Aside from the Ink, there's a plethora of Bluetooth styli on the market, and at a wide range of prices. For creative professionals, specifically, only a few stick out as true competitors. Wacom's Intuos Creative Stylus is another iOS-only tablet pen that touts palm rejection and 2,048 levels of pressure sensitivity (the Ink recognizes "thousands"). It also has clickable buttons, similar to what Wacom builds into its separate Pro Pen product. The Pro Pen, by the way, is meant to pair with Wacom's pricey, professional-grade pen displays, pen tablets and hybrid devices from the outfit, but here, the precise nib tip is replaced with a larger rubber end that I'm not too fond of. The larger contact area makes the Creative Stylus feel like just that, a stylus, instead of a more realistic pen-to-paper experience when sketching inside the Bamboo Paper app. However, it only costs $100 -- half the price of Adobe's new Ink and Slide.
Thanks to its partnership with Adobe, Adonit has a Creative Cloud-connected stylus of its own, the Jot Touch with Pixelpoint. As the name suggests, it packs the same tech and skinny tip as Ink in the first third-party stylus to access CC settings. While it's also iOS-exclusive, it will only hit your wallet for $120 and could be useful for those who don't also need the Slide ruler.
Lastly, FiftyThree's Pencil ($60 and up) has become a popular choice for those looking to create on the go. This, too, offers palm rejection, an eraser tip and fingertip blending. It also works only with iPads and is fine-tuned for the company's Paper (no, not that Paper) app that was recently retooled for iOS 7. This particular piece of software, along with Wacom's Bamboo Paper (both free), are the closest options to Adobe's Sketch, but the accompanying styli pack a much beefier tip, so you'll need to take that into account in addition to the monetary savings.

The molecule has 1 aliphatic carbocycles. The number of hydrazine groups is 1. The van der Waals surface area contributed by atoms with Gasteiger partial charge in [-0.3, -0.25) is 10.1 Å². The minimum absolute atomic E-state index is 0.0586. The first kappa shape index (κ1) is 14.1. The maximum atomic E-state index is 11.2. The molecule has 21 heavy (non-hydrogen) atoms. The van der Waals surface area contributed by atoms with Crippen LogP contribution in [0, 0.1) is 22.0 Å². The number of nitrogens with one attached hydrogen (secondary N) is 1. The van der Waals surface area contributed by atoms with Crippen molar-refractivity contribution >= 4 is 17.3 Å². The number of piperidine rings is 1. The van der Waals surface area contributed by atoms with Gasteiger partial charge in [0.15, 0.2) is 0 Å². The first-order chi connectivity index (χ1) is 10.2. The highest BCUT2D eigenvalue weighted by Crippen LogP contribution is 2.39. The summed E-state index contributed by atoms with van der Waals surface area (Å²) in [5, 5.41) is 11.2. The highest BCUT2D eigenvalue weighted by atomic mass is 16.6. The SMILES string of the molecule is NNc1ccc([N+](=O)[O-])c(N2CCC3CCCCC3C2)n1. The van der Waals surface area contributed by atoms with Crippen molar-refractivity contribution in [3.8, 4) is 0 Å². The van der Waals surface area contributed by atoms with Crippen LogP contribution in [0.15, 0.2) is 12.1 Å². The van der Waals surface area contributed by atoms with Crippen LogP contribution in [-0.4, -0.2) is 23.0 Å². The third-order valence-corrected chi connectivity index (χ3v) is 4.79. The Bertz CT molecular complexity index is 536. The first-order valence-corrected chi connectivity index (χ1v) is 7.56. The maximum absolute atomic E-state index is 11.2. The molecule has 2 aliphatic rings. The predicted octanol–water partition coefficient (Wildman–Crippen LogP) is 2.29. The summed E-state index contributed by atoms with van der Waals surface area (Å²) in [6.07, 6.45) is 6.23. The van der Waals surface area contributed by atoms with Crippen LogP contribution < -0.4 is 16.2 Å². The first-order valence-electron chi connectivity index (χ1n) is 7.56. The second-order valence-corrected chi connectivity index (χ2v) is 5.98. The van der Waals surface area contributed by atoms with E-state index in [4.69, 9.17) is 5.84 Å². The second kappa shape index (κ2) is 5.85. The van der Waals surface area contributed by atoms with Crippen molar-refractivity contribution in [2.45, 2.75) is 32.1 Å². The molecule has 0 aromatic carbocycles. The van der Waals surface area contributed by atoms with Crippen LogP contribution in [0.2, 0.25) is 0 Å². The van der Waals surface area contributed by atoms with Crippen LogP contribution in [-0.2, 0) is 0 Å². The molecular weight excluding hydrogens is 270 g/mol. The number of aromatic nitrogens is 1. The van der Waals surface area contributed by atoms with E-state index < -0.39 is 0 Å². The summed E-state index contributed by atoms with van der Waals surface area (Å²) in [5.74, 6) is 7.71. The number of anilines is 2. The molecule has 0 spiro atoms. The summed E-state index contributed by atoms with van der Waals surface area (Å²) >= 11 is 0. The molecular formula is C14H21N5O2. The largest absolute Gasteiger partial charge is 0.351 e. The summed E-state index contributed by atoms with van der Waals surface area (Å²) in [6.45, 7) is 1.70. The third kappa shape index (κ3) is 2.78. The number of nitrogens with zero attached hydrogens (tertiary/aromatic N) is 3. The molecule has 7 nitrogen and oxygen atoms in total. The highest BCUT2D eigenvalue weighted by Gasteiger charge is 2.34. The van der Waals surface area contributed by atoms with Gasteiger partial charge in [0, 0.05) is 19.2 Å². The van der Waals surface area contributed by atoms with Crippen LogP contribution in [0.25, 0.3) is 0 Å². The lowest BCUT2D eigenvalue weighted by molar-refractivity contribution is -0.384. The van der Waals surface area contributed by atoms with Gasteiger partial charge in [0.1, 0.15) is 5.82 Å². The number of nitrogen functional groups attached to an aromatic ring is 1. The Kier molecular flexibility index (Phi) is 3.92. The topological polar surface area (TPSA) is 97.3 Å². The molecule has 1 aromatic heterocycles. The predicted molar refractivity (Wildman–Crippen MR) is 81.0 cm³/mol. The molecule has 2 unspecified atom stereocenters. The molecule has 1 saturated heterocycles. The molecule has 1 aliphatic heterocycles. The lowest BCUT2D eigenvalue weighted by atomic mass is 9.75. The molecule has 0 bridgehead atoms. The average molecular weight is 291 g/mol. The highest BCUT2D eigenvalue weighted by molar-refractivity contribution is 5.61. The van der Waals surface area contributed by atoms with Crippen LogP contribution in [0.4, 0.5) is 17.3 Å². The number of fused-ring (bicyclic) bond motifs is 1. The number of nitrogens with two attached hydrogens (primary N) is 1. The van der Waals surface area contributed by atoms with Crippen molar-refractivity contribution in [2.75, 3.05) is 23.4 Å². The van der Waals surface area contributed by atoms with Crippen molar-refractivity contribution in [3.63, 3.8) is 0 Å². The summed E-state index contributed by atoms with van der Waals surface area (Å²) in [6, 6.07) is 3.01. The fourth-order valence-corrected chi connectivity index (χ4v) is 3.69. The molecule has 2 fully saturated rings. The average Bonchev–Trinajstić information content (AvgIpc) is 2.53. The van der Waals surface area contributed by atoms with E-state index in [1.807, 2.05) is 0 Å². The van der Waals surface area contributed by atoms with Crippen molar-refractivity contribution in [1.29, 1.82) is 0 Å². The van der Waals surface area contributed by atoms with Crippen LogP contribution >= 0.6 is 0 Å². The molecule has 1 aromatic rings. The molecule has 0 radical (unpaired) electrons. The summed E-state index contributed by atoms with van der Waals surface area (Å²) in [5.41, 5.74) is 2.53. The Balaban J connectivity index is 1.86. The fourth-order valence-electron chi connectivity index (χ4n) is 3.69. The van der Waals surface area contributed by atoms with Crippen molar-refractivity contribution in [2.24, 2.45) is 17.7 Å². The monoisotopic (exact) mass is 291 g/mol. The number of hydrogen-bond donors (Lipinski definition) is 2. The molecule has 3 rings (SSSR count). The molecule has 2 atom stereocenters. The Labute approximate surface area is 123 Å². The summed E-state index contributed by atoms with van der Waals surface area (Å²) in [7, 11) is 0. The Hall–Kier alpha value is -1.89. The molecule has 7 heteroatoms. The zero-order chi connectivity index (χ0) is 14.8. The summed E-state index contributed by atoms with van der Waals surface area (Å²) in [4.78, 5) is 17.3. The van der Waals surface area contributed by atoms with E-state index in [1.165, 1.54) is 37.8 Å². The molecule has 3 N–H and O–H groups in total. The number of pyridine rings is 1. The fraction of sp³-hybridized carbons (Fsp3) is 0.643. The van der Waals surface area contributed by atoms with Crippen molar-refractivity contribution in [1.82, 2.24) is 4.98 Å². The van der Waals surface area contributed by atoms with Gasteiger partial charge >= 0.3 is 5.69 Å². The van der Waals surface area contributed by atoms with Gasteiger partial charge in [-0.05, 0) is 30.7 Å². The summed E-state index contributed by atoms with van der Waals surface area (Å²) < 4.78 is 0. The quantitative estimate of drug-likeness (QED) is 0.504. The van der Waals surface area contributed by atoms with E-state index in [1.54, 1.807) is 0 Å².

If you aren't looking to futz with replacing batteries, FiftyThree's Pencil, Adonit's new Jot Touch and Adobe's Ink are the internally rechargeable options here, while Wacom's device relies on AAA batteries for power. Another detail that may factor into your decision is availability. Adobe's Ink and Slide are only available in the US for now, though Adobe says they'll ship globally later this year.
I'll admit I had to keep my excitement in check when Adobe outed Mighty and Napoleon last year. I knew that the company could crank out stellar software, but I wasn't sure how compelling the hardware portion would be -- especially compared to other styli. In terms of functionality and ease of use, the company has created the first set of tools that allows me to start a project on a mobile device and finish it when I get back to the office, now that I have access to assets while in transit. The mobile software plays nice with the Creative Cloud apps that I need to finalize my work, and I can make the transition from slate sketch to full-blown apps on my MacBook Air quickly and easily.
There are two cons that ultimately hamper the experience: durability and price. I can't justify spending the $200 on Ink and Slide until I can create and send vector graphics from my iPad for use in Illustrator on the desktop. Some creative types may get a lot of use out of the duo in their current state, but I'll have to wait for those other apps and expanded file support to arrive. For double the price of competing devices (more in some cases), I expect my accessories not to get scuffed so easily when they're resting in the same pocket of my bag. Don't get me wrong; I prefer the metal to a plastic shell, but if these are devices I'll carry with me nearly everywhere, I should be able to haul them around without producing wear so easily. In the end, though, Adobe has built a somewhat tempting window into Creative Cloud for those eager to start projects on an iPad. The only question is whether the company has priced itself out of attracting the curious.